Moderna has announced that the first participants have been dosed in the Phase II/II study, called the KidCOVE study, of mRNA-1273, the company’s vaccine candidate against COVID-19, in children ages 6 months to less than 12 years.
The study is being conducted in collaboration with the National Institute of Allergy and Infectious Diseases (NIAID), part of the National Institutes of Health (NIH) and the Biomedical Advanced Research and Development Authority (BARDA), part of the Office of the Assistant Secretary for Preparedness and Response at the U.S. Department of Health and Human Services.
Stéphane Bancel, Chief Executive Officer of Moderna, said: “It is humbling to know that 53 million doses have been administered to people in the U.S. We are encouraged by the primary analysis of the Phase III COVE study of mRNA-1273 in adults ages 18 and above and this paediatric study will help us assess the potential safety and immunogenicity of our COVID-19 vaccine candidate in this important younger age population.”
This Phase II/III two-part, open label, dose-escalation, age de-escalation (Part 1) and randomised, observer-blind, placebo-controlled expansion study (Part 2) will evaluate the safety, tolerability, reactogenicity and effectiveness of two doses of mRNA-1273 given 28 days apart. The company intends to enrol approximately 6,750 paediatric participants in the U.S. and Canada aged 6 months to less than 12 years.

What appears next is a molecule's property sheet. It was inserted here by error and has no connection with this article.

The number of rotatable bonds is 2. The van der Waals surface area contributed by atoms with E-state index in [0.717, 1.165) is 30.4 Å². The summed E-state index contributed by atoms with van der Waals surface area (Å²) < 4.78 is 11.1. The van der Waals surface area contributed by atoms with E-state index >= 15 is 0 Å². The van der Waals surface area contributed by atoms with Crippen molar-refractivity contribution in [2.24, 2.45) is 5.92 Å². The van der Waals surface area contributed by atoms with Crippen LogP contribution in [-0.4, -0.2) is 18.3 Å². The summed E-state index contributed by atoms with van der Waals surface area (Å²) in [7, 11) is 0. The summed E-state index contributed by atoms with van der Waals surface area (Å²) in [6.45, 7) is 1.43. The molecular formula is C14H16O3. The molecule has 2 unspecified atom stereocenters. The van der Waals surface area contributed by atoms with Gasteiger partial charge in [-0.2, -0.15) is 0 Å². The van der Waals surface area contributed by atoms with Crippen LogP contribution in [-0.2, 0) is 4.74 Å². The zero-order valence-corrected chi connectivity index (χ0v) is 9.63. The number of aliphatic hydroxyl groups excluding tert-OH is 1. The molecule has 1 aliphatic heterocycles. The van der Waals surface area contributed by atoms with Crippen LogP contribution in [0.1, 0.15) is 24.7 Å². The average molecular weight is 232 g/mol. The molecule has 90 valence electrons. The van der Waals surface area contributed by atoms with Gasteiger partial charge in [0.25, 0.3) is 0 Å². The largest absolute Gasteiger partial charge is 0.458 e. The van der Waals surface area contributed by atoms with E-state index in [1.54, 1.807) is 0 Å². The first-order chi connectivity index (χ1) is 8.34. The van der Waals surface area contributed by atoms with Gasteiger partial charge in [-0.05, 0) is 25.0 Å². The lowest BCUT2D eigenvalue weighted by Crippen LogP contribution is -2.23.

In Part 1, each participant aged two years to less than 12 years may receive one of two dose levels (50 μg or 100 μg). Also in Part 1, each participant ages six months to less than 2 years may receive one of three dose levels (25 μg, 50 μg and 100 μg). An interim analysis will be conducted to determine which dose will be used in Part 2, the placebo-controlled expansion portion of the study. Participants will be followed through 12 months after the second vaccination. Vaccine effectiveness will either be inferred through achieving a correlate of protection, if established, or through immunobridging to the young adult (ages 18-25) population. Evaluation of vaccine safety and reactogenicity is also a primary endpoint of the study.
Image credit: Ben Wicks